Desert Find: $3,900 1959 Ford Ranch Wagon

The Ranch Wagon was Ford’s first all-steel-bodied wagon in 1952 after the “Woodie” phase of wagon production had come to an end. Simpler in trim and amenities compared to the Country Squire, the Ranch Wagon would remain a Ford staple through 1974. This example from 1959 has been sitting for years and isn’t in running condition. It will require both mechanical and cosmetic attention before it can start transporting people and goods once again. Located in El Paso, Texas, this wagon is available here on eBay for the Buy It Now price of $3,900 OBO. Another great tip from Larry D!

Ford redesigned their line-up for 1952 and the wood-based wagon was gone. For buyers who still wanted the look, the Country Squire wore simulated exterior wood decals which were framed in genuine wood for the first couple of years. If you didn’t care about wood, you could have bought either the Country Sedan or Ranch Wagon, with either four or two doors, respectively. While the name of the 4-door version would change over the year, the Ranch Wagon stuck with as few doors as possible and was the price leader among Ford wagons.

Six-passenger Ranch Wagon production for 1959 was more than 45,000 units, including the seller’s edition which has spent much of its life in the deserts of New Mexico. It has a non-functioning inline-six under the hood, which should be a 223 cubic inch engine good for 145 hp when running properly. As your basic wagon, the shifting of gears is handled by the trusty 3-on-the-tree manual transmission set up. There is no mention of what it might take to get the old girl going again other than adding coolant and a radiator cap.

Even though this wagon is more than 60 years old, it’s still wearing most of its original paint. The right-side door has been replaced, explaining the differences in color and the seller thinks the right front fender also might not be original to the car either. There is rust brewing in the driver’s side rocker panel and door bottom and a few dents and dings are present in the sheet metal and chrome pieces. Rust is also present on the floor pans and it may go deeper than surface corrosion. If you try to raise the window in the tailgate, you’ll find that it’s missing (the glass, that is, not the gate).

Hagerty pegs the resale value of a ’59 Ranch Wagon at $7,700 in Fair condition and the nicest one on the planet might fetch in the mid-$20,000s. If you’re looking for a 1950s wagon to restore and don’t have the funds to go after a Ford Parklane or Chevy Nomad, why not fix this one up instead?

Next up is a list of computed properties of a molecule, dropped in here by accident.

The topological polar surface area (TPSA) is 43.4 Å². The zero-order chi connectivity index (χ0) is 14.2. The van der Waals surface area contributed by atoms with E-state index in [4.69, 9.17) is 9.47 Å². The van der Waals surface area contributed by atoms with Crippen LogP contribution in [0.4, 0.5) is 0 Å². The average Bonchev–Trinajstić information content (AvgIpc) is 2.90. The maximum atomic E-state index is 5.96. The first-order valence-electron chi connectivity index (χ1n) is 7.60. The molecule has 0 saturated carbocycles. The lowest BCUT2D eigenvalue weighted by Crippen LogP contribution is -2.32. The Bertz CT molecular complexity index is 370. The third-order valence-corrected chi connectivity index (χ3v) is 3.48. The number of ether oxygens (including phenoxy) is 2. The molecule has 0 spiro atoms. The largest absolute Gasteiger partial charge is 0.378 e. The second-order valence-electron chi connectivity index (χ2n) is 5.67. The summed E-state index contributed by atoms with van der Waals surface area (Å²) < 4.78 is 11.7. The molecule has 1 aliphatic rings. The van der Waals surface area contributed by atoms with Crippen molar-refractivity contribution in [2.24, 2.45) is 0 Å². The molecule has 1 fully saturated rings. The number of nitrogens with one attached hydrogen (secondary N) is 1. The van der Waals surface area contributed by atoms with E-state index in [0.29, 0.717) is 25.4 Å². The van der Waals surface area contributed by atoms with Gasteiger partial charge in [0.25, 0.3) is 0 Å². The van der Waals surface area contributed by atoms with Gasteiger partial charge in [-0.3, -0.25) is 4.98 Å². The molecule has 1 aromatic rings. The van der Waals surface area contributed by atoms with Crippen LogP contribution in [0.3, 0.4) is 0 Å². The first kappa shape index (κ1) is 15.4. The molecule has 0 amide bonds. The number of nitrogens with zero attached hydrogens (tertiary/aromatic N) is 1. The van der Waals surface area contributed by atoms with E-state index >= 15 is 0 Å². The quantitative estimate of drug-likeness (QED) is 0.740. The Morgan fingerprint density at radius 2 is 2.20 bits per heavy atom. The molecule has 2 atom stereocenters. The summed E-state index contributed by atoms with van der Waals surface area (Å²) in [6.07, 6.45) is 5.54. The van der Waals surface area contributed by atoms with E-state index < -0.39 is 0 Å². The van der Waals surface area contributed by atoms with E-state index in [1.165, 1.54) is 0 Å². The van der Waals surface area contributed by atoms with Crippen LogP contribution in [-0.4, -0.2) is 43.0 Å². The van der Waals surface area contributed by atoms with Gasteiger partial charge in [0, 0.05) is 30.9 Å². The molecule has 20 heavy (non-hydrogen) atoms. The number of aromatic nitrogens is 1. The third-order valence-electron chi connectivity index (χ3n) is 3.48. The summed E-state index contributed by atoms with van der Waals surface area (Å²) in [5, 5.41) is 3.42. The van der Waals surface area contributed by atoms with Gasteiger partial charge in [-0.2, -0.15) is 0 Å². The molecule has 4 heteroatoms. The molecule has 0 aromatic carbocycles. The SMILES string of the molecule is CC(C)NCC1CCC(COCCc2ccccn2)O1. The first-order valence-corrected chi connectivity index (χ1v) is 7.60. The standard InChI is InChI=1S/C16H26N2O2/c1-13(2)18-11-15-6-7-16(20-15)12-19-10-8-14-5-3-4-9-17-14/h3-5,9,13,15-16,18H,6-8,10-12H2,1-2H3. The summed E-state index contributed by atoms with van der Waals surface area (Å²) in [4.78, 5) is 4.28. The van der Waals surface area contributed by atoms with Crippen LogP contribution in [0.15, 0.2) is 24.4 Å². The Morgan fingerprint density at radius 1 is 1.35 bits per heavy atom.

Fast Finds


  1. Blyndgesser

    If the old Mileage Maker six isn’t repairable, this would make a great platform for a restomod with a Windsor stroker and a Tremec.

    Like 7
    • ADM

      We had a 1960 wagon, in a medium green, with the same engine. My father sold it, still in good shape. I like the ’60 styling, and think about that car done up, as you described.

      • DON

        My dad had a medium green one was well ; I came home from the hospital in it – My dad was an electronics salesman ,so he always bought new base 2 door wagons when they were available . I know he had a 53, 55, 57 , 59 and a 60, after that it was base 4 door sedans. My mother always called any station wagon a Ranch Wagon

        Like 1
  2. Will Fox

    While fairly basic, this would be a fun project to restore and use for old car swap meets, etc. The interior will need a rubber floor mat, and the inner door panels replaced along with a new steering wheel. A somewhat inexpensive project that won’t hit 7 digits.

    Like 5
  3. Steve Clinton

    “It has a non-functioning inline-six under the hood” “get the old girl going again other than adding coolant and a radiator cap.”

    Say WHAT?

    Like 1
  4. karl j holquist

    Its a cream puff!!

    • Steve Clinton

      What bakery do YOU shop at? LOL

  5. smokeymotors

    Looks like someone used a bucket loader to lift it for the underneath shot, wonder if the doors still close or open after the stress, two door makes it worth a full restore, keep the six, dual carbs and a header, mod the air cleaner for two carbs.

    Like 6
  6. sir mike

    Love Ford wagons,,,especially 2drs.

  7. karl j holquist

    The lost wagon of the 60s and 70s and 80s miss the ride with 8-9 people and maybe a few 40 oz. for the non-driving. High school with a wagon or a club wagon van will due nicely. Those were the days

  8. 370zpp

    At the very least, would make a great movie prop.

    Like 1
  9. MLM

    I find the ’59 Fords attractive regardless of the body style. I hope somebody put this classic back on the road.

    Like 1

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